July 4, 2001    Story

Cafe 9

This is on St. Marks Place between Avenue A and First Avenue. This location probably had more restaurants come and go than any other in the East Village. When I first moved to the East Village in 1990, it was a Middle Eastern restaurant, the name of which escapes me now. It was actually a very good one. They had one of the best babaganush I ever tasted. Middle Eastern food is often considered to be low-end take out food like Chinese, which is a shame considering how good it can be. This restaurant offered that opportunity to taste the high-end Middle Eastern. Unfortunately the owner of the restaurant was into the idea of having live performers at the premise. Some of them were quite inappropriate. Once when I was dining there, a girl singer/keyboard player took her shirt off and, wearing only a bra, started screaming as she banged on her keyboard. I believe that the live performance is what drove that restaurant out of business.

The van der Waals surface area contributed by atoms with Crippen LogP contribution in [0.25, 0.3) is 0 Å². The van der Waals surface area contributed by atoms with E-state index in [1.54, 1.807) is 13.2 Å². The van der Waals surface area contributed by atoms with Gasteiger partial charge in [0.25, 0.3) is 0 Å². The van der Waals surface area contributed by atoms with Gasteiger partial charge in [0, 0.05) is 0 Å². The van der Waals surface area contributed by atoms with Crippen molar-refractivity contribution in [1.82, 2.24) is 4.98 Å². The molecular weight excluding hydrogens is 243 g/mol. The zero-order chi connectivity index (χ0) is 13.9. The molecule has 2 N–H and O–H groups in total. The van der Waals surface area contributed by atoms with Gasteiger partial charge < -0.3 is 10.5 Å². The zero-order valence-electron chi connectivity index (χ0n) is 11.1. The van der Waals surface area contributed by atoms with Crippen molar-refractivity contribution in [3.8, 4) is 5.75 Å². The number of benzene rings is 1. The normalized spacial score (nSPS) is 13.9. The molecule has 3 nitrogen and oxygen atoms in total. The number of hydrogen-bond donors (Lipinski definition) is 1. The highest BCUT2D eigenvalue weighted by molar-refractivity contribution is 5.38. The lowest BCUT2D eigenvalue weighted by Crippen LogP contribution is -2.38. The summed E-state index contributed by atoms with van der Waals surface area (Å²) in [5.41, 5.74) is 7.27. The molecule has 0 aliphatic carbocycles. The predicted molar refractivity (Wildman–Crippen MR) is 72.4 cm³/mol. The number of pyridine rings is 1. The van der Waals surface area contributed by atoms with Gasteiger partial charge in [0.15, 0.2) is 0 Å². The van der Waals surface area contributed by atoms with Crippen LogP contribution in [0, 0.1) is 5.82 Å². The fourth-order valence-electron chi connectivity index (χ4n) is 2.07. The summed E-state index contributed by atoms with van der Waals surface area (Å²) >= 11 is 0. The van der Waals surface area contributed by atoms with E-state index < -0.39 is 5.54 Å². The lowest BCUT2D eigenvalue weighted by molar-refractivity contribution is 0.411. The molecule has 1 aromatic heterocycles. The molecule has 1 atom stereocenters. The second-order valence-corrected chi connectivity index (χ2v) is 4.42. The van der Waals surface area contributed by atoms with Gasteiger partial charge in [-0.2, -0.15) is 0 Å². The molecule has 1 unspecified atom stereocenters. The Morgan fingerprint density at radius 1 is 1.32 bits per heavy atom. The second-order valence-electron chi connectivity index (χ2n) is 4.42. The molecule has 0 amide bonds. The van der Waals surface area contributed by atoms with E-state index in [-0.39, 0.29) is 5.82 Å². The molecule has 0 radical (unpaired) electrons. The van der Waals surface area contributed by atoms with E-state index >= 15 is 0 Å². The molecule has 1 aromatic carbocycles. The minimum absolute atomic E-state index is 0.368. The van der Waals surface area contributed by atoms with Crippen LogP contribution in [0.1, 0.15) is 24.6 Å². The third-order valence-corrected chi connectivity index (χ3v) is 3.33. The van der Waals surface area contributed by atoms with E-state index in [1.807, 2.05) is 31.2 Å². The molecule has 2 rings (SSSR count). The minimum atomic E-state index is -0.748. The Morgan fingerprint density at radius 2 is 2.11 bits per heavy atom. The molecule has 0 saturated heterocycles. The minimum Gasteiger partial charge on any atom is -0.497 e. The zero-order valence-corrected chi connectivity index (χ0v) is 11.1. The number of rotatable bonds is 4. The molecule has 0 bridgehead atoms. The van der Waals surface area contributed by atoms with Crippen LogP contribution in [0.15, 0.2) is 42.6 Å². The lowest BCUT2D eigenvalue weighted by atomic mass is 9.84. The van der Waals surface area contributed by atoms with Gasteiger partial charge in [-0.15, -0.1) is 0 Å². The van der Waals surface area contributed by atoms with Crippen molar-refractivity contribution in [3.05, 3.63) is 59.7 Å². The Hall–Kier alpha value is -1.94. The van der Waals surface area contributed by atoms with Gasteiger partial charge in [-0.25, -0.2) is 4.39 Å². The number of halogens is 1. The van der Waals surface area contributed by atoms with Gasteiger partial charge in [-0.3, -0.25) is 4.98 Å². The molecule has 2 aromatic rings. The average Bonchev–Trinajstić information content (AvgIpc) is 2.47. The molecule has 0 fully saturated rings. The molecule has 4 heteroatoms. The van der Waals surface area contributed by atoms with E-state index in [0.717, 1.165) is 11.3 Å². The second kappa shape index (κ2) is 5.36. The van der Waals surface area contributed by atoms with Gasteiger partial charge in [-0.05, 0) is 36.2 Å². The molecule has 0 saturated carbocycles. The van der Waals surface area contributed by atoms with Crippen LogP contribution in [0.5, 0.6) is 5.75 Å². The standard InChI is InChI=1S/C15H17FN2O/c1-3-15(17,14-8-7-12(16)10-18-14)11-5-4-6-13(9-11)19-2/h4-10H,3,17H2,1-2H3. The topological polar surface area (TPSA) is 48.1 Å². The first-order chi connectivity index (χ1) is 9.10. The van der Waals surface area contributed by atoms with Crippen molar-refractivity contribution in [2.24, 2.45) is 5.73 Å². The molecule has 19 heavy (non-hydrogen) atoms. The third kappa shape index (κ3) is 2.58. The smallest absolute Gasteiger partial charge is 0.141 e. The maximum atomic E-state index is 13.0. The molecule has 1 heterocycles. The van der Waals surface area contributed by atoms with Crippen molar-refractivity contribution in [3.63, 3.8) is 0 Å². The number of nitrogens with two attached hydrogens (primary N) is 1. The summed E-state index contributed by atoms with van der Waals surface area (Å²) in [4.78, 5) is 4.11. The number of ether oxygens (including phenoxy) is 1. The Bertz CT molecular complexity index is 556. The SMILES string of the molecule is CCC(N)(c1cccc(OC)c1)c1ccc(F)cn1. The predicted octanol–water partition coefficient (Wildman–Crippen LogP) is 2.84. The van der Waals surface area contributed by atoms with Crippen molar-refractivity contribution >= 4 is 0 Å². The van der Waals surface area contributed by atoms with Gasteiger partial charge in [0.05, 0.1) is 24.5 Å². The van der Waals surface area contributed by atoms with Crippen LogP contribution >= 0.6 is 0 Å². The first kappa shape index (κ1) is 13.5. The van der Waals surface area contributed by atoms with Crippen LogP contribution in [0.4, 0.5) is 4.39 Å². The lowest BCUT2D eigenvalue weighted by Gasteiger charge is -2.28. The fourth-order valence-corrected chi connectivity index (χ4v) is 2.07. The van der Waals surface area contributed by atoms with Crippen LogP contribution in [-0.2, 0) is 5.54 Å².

After the Middle Eastern restaurant, a cafe called “9? opened which is pictured above. It was originally started by a middle-aged couple from Long Island, then, after several years of successful operation, it was sold to a Spanish fencing teacher, named Pache (not sure about the spelling). The cafe was a big success. I frequented there. They served coffee in an individual French press. On their walls, they featured works by local artists. After Pache took over the operation, they went downhill. He was a nice guy, but he didn’t quite have a passion for running a cafe. He was more into the bar that he opened next door, called The Hilt where he served a small selection of tapas. Neil Colligan and I used to go there to have a drink called Kalimotxo which is wine and Coke, 50/50. Pache was pretty proud of that drink, and told us that in Spain the Coca-cola Company sold premixed, canned Kalimotxo. I’m not sure if that’s true.